Consider avocado the overachiever of beauty superfoods:
It’s rich in protective antioxidants and essential fatty acids, which help keep skin plump and smooth, says New York City dietitian Shari Bilt Boockvar, RD. Eating the fruit can also help replenish the protective layer of fatty acids that surrounds skin cells, keeping moisture in and preventing dehydration, according to Jessica Wu, MD, an assistant clinical professor of dermatology at the University of Southern California Medical School and author of Feed Your Face. Get your avocado fix by using it in place of mayo on a sandwich, or whip half an avocado and add it to your smoothie or salad dressing recipes.
“An avocado face mask may help slow skin’s aging process,” says nutritionist Lisa Drayer, RD, who points to a 2006 study published in Phytotherapy Research that found that applying avocado oil to skin can stimulate collagen and elastin production. Make an anti-aging moisturizing mask by pureeing a ripe avocado and mixing it with 1/4 cup sour cream, which has lactic acid to help exfoliate dead skin cells. Spread over your face and leave on for 10 minutes before rinsing with water.
All teas boast skin-boosting antioxidants, but green and white varieties are especially good because they have double the antioxidants of black tea as well as EGCG epigallocatechin gallate, a type of antioxidant that “protects skin from damage caused by exposure to sun and pollutants,” says Dr. Wu. Sip up — but cook with the brew too; it makes a great poaching liquid for chicken or fish.
Tea is a natural hair-color booster that can function as a rinse to bring out highlights in dyed or undyed hair, says Jet Rhys, owner of the Jet Rhys Salons in San Diego. Chamomile revitalizes golden highlights in blonde hair, black tea perks up brunettes, and berry or red teas add oomph to auburn or red hair. Prepare 8 ounces, let it cool, then saturate your strands with the solution. Put on a shower cap and wait for 15 to 30 minutes, then rinse with water.
Strange Random Beauty Quote:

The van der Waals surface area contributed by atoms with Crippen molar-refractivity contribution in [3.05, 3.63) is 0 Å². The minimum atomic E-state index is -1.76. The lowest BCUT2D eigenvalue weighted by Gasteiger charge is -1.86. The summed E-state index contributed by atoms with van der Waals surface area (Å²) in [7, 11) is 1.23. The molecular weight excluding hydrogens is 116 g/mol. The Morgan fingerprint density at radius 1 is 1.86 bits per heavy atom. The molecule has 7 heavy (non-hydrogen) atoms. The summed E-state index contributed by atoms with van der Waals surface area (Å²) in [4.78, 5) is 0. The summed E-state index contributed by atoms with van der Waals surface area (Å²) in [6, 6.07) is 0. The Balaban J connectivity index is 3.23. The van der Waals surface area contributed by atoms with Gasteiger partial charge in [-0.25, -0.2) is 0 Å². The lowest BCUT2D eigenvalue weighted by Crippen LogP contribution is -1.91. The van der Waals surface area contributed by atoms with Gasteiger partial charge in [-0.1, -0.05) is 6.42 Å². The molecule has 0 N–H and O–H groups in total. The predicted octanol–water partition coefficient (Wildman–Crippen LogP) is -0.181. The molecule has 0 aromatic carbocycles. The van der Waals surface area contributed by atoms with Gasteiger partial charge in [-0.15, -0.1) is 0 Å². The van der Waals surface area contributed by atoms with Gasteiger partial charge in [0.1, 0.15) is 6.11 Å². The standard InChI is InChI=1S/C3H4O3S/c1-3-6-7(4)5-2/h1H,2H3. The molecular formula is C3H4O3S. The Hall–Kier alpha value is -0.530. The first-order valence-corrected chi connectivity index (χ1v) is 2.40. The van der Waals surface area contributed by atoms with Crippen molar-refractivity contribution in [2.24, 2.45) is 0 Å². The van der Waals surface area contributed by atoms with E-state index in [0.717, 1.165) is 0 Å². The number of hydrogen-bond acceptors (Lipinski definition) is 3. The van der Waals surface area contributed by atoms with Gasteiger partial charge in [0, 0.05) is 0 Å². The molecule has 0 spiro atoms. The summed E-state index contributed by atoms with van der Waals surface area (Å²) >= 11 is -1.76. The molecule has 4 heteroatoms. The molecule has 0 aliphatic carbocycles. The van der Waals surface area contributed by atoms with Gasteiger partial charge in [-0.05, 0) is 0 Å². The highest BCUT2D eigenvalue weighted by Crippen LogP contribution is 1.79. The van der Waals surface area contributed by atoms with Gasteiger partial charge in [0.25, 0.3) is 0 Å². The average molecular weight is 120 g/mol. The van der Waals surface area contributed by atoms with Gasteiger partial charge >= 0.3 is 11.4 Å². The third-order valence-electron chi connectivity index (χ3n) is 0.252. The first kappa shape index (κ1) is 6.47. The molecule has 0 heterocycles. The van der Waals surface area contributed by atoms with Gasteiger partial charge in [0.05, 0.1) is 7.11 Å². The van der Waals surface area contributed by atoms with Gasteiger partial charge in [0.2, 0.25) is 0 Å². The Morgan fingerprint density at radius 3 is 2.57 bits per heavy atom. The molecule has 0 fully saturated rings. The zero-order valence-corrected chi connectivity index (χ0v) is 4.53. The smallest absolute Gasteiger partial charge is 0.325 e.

“It sometimes happens that a woman is handsomer at twenty-nine than she was ten years before” – Jane Austen (British Novelist and Writer, 1775-1817)
- Anti-Aging Foods Cheat Sheet (macseattle.wordpress.com)
- SHINE ON: Foods for Healthy, Glowing Skin (mariadorfner.wordpress.com)
- Hello AVO! (simplypurelyhealthy.wordpress.com)
- Avocado Ice Cream (simplepleasuresinourlives.wordpress.com)
- Five reasons why I love avocados #iloveavocadoes (thismamacooks.com)
The elegant writing style of novelist Jane Austen may have been the work of her editor, an academic has claimed. Professor Kathryn Sutherland of Oxford University reached her conclusion while studying 1,100 original handwritten pages of Austen’s unpublished writings. The manuscripts, she states, feature blots, crossing outs and “a powerful counter-grammatical way of writing”. She adds: “The polished punctuation and epigrammatic style we see in Emma and Persuasion is simply not there.” Professor Sutherland of the Faculty of English Language and Literature claims her findings refute the notion of Austen as “a perfect stylist”. It suggests, she continues, that someone else was “heavily involved” in the editing process.
Strange Random Jane Austen Quote:
Let other pens dwell on guilt and misery.
- “Jane Austen would have flunked English?” and related posts (weblogs.baltimoresun.com)
- Academic: Jane Austen had helping hand from editor (seattletimes.nwsource.com)
- Editor help for Jane Austen novels (mirror.co.uk)
- Jane Austen novels heavily edited for errors – expert (showbizandstyle.inquirer.net)
- Jane Austen’s famous prose may not be hers after all – Telegraph (adelaidegreenporridgecafe.blogspot.com)
- Austen’s “polished prose” not so polished: academic (omg.yahoo.com)
- Academic says editor helped hone Jane Austen’s prose (ctv.ca)
- Jane Austen’s Tight Prose Thanks To Editor (outsidethebeltway.com)
- Academic: Jane Austen had spell checker (today.msnbc.msn.com)